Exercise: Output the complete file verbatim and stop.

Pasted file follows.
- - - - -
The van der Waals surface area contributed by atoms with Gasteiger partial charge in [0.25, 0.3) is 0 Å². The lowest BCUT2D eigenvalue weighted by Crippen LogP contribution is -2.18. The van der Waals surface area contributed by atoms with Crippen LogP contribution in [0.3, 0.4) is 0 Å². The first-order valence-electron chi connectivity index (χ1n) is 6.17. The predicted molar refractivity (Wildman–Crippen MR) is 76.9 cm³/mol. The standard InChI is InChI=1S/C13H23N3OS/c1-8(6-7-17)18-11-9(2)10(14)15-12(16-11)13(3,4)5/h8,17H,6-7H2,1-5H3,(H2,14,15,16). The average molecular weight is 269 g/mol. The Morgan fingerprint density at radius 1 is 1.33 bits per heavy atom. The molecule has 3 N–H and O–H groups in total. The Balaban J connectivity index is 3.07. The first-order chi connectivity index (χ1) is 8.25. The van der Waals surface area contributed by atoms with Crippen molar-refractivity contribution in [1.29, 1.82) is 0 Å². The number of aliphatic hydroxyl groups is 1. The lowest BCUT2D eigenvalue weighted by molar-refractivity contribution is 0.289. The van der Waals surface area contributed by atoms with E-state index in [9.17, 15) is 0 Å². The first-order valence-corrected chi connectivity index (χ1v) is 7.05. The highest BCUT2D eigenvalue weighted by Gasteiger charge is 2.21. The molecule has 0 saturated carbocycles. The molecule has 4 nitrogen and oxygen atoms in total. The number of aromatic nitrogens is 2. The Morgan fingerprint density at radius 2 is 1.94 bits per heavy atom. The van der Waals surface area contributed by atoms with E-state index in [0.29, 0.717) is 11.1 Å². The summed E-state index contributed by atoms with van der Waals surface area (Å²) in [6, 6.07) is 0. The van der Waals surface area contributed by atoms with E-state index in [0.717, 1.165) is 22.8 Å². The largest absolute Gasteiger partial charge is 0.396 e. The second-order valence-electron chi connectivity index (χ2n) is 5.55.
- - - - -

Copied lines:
The van der Waals surface area contributed by atoms with Gasteiger partial charge in [0.25, 0.3) is 0 Å². The lowest BCUT2D eigenvalue weighted by Crippen LogP contribution is -2.18. The van der Waals surface area contributed by atoms with Crippen LogP contribution in [0.3, 0.4) is 0 Å². The first-order valence-electron chi connectivity index (χ1n) is 6.17. The predicted molar refractivity (Wildman–Crippen MR) is 76.9 cm³/mol. The standard InChI is InChI=1S/C13H23N3OS/c1-8(6-7-17)18-11-9(2)10(14)15-12(16-11)13(3,4)5/h8,17H,6-7H2,1-5H3,(H2,14,15,16). The average molecular weight is 269 g/mol. The Morgan fingerprint density at radius 1 is 1.33 bits per heavy atom. The molecule has 3 N–H and O–H groups in total. The Balaban J connectivity index is 3.07. The first-order chi connectivity index (χ1) is 8.25. The van der Waals surface area contributed by atoms with Crippen molar-refractivity contribution in [1.29, 1.82) is 0 Å². The number of aliphatic hydroxyl groups is 1. The lowest BCUT2D eigenvalue weighted by molar-refractivity contribution is 0.289. The van der Waals surface area contributed by atoms with E-state index in [9.17, 15) is 0 Å². The first-order valence-corrected chi connectivity index (χ1v) is 7.05. The highest BCUT2D eigenvalue weighted by Gasteiger charge is 2.21. The molecule has 0 saturated carbocycles. The molecule has 4 nitrogen and oxygen atoms in total. The number of aromatic nitrogens is 2. The Morgan fingerprint density at radius 2 is 1.94 bits per heavy atom. The van der Waals surface area contributed by atoms with E-state index in [0.29, 0.717) is 11.1 Å². The summed E-state index contributed by atoms with van der Waals surface area (Å²) in [6, 6.07) is 0. The van der Waals surface area contributed by atoms with E-state index in [0.717, 1.165) is 22.8 Å². The largest absolute Gasteiger partial charge is 0.396 e. The second-order valence-electron chi connectivity index (χ2n) is 5.55.